Contingent valuation surveys in which respondents state their willingness to pay (WTP) for public goods are coming into use in cost-benefit analyses and in litigation over environmental losses. The validity of the method is brought into question by several experimental observations. An embedding effect is demonstrated, in which WTP for a good varies depending on whether it is evaluated on its own or as part of a more inclusive category. The ordering of various public issues by WTP is predicted with significant accuracy by independent ratings of the moral satisfaction associated with contributions to these causes. Contingent valuation responses reflect the willingness to pay for the moral satisfaction of contributing to public goods, not the economic value of these goods.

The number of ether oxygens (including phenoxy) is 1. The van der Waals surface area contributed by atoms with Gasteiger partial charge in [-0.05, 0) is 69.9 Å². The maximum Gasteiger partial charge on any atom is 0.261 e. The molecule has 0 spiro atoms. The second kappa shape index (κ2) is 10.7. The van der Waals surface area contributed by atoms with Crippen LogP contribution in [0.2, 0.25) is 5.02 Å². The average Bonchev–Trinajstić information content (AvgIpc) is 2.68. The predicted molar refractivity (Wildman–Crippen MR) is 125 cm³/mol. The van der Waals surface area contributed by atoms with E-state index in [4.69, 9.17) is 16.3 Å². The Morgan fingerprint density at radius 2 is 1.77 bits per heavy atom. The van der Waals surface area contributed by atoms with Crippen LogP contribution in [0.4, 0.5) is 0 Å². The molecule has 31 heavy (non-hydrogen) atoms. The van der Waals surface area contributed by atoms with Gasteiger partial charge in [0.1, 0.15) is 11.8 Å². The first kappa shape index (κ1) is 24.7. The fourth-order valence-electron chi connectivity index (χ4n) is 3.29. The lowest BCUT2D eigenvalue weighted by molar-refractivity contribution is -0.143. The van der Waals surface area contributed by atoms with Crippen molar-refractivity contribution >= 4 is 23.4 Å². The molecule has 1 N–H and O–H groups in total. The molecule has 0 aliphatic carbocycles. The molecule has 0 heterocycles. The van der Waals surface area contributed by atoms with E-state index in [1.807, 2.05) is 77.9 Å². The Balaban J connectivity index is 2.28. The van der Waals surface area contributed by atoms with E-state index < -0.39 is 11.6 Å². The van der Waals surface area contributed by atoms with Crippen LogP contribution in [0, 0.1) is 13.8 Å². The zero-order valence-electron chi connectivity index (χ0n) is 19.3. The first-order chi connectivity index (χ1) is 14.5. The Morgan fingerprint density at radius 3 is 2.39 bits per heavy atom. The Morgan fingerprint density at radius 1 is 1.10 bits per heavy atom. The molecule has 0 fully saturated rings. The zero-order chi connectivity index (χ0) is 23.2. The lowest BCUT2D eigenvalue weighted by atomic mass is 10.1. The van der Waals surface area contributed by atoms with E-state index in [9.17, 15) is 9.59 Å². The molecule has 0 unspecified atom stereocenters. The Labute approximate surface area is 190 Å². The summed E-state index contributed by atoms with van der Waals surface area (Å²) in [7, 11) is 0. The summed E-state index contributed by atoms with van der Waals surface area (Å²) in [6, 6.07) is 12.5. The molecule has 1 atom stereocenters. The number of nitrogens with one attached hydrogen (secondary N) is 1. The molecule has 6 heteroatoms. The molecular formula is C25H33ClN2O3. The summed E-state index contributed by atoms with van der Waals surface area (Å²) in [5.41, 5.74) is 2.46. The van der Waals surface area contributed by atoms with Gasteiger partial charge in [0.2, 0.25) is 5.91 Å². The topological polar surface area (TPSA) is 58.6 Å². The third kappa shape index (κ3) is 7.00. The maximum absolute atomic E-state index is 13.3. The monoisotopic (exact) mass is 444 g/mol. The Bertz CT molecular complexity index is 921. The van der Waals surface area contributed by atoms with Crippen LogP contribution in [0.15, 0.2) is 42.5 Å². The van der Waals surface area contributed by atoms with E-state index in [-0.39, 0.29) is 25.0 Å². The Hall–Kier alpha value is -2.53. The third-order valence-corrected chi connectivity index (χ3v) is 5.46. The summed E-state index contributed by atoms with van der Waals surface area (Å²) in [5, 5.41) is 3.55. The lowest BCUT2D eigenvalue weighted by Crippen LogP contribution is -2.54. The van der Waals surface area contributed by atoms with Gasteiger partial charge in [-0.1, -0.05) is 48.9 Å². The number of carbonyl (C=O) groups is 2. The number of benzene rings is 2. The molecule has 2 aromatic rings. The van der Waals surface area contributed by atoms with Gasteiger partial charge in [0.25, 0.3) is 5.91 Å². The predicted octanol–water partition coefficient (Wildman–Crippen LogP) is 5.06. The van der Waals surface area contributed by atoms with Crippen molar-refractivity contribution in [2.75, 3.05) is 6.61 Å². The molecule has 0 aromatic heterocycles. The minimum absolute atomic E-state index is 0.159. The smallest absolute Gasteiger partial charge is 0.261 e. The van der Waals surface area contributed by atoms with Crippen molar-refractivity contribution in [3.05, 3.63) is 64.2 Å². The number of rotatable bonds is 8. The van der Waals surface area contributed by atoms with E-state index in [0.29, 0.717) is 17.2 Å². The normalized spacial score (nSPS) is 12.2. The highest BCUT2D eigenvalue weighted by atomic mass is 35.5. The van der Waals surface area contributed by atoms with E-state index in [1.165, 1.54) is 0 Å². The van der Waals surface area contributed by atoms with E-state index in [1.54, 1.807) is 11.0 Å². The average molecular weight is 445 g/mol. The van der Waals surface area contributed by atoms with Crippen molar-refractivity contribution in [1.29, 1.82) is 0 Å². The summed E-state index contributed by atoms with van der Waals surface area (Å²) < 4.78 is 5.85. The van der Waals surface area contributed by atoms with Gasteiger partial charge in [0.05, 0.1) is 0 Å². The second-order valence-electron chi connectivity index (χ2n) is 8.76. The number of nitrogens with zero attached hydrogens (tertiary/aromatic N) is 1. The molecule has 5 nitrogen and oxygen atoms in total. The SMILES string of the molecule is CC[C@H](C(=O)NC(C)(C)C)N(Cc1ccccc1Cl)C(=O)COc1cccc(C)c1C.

Kahneman, D., &Knetsch, J. L. (1992). Valuing public goods: the purchase of moral satisfaction. Journal of environmental economics and management, 22(1), 57-70.